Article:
A Haverhill pharmacist is one of 14 people indicted today for their roles in the 2012 fungal meningitis outbreak that killed 64 people and sickened 751 people in 20 states.
Joseph M. Evanosky of Haverhill was a licensed pharmacist from April, 2011, to October, 2012, at New England Compounding Center (NECC) of Framingham. He and others face charges in federal court of second degree murder, racketeering, conspiracy, mail fraud, introduction of adulterated drugs into interstate commerce, contempt, structuring and aiding and abetting.
“As alleged in the indictment, these employees knew they were producing their medication in an unsafe manner and in insanitary conditions, and authorized it to be shipped out anyway, with fatal results,” said Attorney General Eric Holder. “With the indictment and these arrests, the Department of Justice is taking decisive action to hold these individuals accountable for their alleged participation in grievous wrongdoing. Actions like the ones alleged in this case display not only a reckless disregard for health and safety regulations, but also an extreme and appalling indifference to human life. American consumers have a right to know that their medications are safe to use, and this case proves that the Department of Justice will always stand resolute to ensure that right, to protect the American people, and to hold wrongdoers accountable to the fullest extent of the law.”
Besides Evanosky, the grand jury handed down indictments today in U.S. District Court against Barry J. Cadden, Glenn A. Chin, Gene Svirskiy, Christopher M. Leary, Scott M. Connolly, Sharon P. Carter, Alla V. Stepanets, Gregory A. Conigliaro, Robert A. Ronzio, Kathy S. Chin, Michelle L. Thomas, Carla R. Conigliaro And Douglas A. Conigliaro.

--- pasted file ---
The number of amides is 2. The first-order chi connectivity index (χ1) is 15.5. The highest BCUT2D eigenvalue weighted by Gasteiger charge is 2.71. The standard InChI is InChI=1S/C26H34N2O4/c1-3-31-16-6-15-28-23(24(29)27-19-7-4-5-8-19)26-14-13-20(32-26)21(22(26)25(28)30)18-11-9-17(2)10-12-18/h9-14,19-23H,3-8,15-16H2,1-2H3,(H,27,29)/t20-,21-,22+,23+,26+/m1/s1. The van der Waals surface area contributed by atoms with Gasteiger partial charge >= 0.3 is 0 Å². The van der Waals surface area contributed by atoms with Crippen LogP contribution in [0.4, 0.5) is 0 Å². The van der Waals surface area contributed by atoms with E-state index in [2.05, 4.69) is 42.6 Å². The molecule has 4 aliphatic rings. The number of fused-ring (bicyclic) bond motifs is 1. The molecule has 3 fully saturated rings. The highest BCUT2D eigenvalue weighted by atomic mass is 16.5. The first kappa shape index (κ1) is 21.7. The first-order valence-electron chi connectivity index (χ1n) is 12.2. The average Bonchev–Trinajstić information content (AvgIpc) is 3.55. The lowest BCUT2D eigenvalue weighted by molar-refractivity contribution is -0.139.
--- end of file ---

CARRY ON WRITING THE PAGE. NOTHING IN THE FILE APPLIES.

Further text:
They are accused of using expired ingredients, falsifying expiration dates, failing to properly sterilize drugs, mixing stock solutions of different drug lots to fill customer orders, failing to recall drugs where microbial growth was detected, failing to properly clean and disinfect clean rooms, among other charges.
Prosecutors say the defendants’ “gloved-fingertip sampling revealed the presence of microorganisms on the hands of NECC compounding personnel.”
“Ever since the outbreak occurred, we have been committed to bringing to justice the individuals responsible for the deaths and suffering of so many innocent victims,” said U.S. Attorney Carmen Ortiz for the District of Massachusetts. “The indictment announced today is the first step in that process which addresses alleged criminal wrongdoing at NECC, a business that prioritized production and profit over safety. We will make every effort to ensure that licensed pharmacists, and those working with them, are held to a standard of care that protects the public from unsafe and dangerous medications.”
“Two years after the fungal meningitis outbreak, our hearts continue to go out to the victims of this tragedy and to their families,” said FDA Commissioner Margaret A. Hamburg M.D. “Our work on behalf of all patients who want and deserve medicines that do not subject them to undue risk is far from done. The FDA will continue to work aggressively on many fronts with the states, the Department of Justice, and others to protect the American public from unsafe compounded drug products.”